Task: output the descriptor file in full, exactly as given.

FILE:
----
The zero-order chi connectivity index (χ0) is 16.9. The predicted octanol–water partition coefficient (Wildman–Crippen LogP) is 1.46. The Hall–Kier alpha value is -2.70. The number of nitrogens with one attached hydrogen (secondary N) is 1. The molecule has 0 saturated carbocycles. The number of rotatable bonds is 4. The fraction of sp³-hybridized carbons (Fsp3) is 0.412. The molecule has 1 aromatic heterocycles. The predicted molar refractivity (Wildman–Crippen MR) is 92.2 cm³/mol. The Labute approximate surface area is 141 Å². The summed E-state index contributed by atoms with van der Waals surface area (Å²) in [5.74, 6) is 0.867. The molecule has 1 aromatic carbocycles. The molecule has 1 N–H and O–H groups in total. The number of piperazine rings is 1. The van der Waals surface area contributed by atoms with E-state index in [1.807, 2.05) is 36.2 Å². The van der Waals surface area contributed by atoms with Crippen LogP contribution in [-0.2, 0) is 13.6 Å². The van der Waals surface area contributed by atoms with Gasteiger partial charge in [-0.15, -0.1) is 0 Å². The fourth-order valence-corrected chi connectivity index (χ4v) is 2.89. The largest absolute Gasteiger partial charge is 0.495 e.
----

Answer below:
The zero-order chi connectivity index (χ0) is 16.9. The predicted octanol–water partition coefficient (Wildman–Crippen LogP) is 1.46. The Hall–Kier alpha value is -2.70. The number of nitrogens with one attached hydrogen (secondary N) is 1. The molecule has 0 saturated carbocycles. The number of rotatable bonds is 4. The fraction of sp³-hybridized carbons (Fsp3) is 0.412. The molecule has 1 aromatic heterocycles. The predicted molar refractivity (Wildman–Crippen MR) is 92.2 cm³/mol. The Labute approximate surface area is 141 Å². The summed E-state index contributed by atoms with van der Waals surface area (Å²) in [5.74, 6) is 0.867. The molecule has 1 aromatic carbocycles. The molecule has 1 N–H and O–H groups in total. The number of piperazine rings is 1. The van der Waals surface area contributed by atoms with E-state index in [1.807, 2.05) is 36.2 Å². The van der Waals surface area contributed by atoms with Crippen LogP contribution in [-0.2, 0) is 13.6 Å². The van der Waals surface area contributed by atoms with Gasteiger partial charge in [-0.15, -0.1) is 0 Å². The fourth-order valence-corrected chi connectivity index (χ4v) is 2.89. The largest absolute Gasteiger partial charge is 0.495 e.